- Estate and Gift Tax Lifetime Exclusion Amount
- Gifting While the LEA is at its Current Level
- Annual Gift Tax Exclusion
- Inherited Basis
- Capital Gains Rates
- Tax Planning
The Tax Cuts and Jobs Act (TCJA, often referred to as tax reform) generally became effective in 2018 and increased the federal estate and gift tax lifetime exclusion amount (LEA) from $5 million per person to $10 million per person. On top of that, the exclusion is annually adjusted for inflation, meaning the LEA for 2020 has been inflation-adjusted to $11.58 million.
However, the provisions of TCJA are temporary, and unless Congress makes changes, the exclusion will revert to the pre-TCJA amount of $5 million (estimated to be $6.2 million when adjusted for inflation) beginning in 2026. However, the elections in November, depending on which party comes out on top, could change all that, since several of the current Democratic candidates propose to reduce the LEA, with $3.5 million the amount most often mentioned.
Recently, there has also been concern among financial experts and estate attorneys related to what will happen if large gifts are made while the LEA is at the higher lifetime exclusion amount and then the exclusion amount reverts to the pre-TCJA amount. Would those larger gifts become taxable in excess of the lower LEA?
Luckily, the final regulations issued by the IRS provide a special rule that allows an estate to compute its estate tax using the higher of the LEA applicable to gifts made during life or the LEA applicable on the date of death. Thus, making large gifts now won’t harm estates after 2025, something wealthier taxpayers should take into their planning considerations.
Gifting While the LEA Is at Its Current Level – So, it may be appropriate for those with larger estates to consider taking advantage of the current larger LEA and make larger gifts before the LEA reverts to lower levels or Congress changes it to a lower amount. Of course, when considering such gifts, one would need to be sure the remaining estate would sustain one’s current lifestyle adequately without undue risk. It is also important that the gifted assets, if not cash, will hold their value so the LEA is not used up on gifting assets that might subsequently decline in value.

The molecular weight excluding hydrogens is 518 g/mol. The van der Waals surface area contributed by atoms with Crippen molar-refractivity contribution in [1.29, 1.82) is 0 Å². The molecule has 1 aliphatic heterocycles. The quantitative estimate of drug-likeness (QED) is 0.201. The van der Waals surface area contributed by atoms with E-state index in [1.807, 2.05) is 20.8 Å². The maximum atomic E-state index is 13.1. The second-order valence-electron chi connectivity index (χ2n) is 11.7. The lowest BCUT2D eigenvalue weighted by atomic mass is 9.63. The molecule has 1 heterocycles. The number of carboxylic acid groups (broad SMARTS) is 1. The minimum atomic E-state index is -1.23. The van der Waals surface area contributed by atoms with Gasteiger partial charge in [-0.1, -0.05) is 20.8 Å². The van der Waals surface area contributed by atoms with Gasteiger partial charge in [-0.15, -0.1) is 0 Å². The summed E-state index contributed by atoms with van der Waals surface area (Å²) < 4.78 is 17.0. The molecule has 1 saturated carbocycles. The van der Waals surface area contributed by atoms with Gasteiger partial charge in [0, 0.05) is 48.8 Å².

Another consideration in gifting assets is that the gift recipient, referred to in tax lingo as the donee, assumes the tax basis of the donor, so the gift essentially passes to the donee with any tax liability of the donor, even though the current gift amount is determined using the current fair market value of the asset.
Annual Gift Tax Exception – Gifting reduces an estate and is the reason there is a gift tax—to prevent estates from being gifted away prior to death and depriving the government of estate taxes. In addition to the LEA, there is an annual gift tax exclusion that allows a donor to gift up to as much as $15,000 (inflation adjusted amount for 2020) per year to as many recipients (related or not) as they would like. For example, a parent with four children could give each of them $15,000 without any gift tax ramification. A married couple could give each child $30,000 per year. If the children were married, the parents could gift the couple up to $60,000 per year. In addition to the $15,000 annual exclusion, there are two situations in which gifts don’t count toward the annual exclusion amount: when a donor makes payments directly to an educational institution for the tuition of a donee (does not include other education expenses) or payments are made directly to any person or entity providing medical care for the donee.
Inherited Basis – Another current aspect of estate planning is that inherited assets have their tax basis adjusted to the fair market value of the asset at the time of the decedent’s death. This is commonly referred to as a “step up in basis.” As a result, estate beneficiaries will incur little or no taxable profit if the inherited property is immediately sold. However, a number of presidential candidates are proposing to do away with “step up in basis,” adding another variable to the long-term estate planning issues.
Capital Gains Rates – Currently, inherited assets are immediately, upon inheritance, treated as being held long-term and benefit from the special lower tax rates for long-term capital gains. Virtually all of the Democratic candidates have indicated they would like to see the special long-term capital gains rates eliminated and all gains subject to the ordinary tax rates that apply to other types of income, such as wages.
Tax Planning – All these possible variations, including a probable substantial change in the LEA in the future, the possible elimination of “step up in basis” for inherited assets, and potential abolishment of capital gains rates, make it very difficult to develop estate plans with any long-term certainty.
Those with substantial estates should follow future developments and adjust their estate planning accordingly. If you have questions related to estate tax issues, please give this office a call.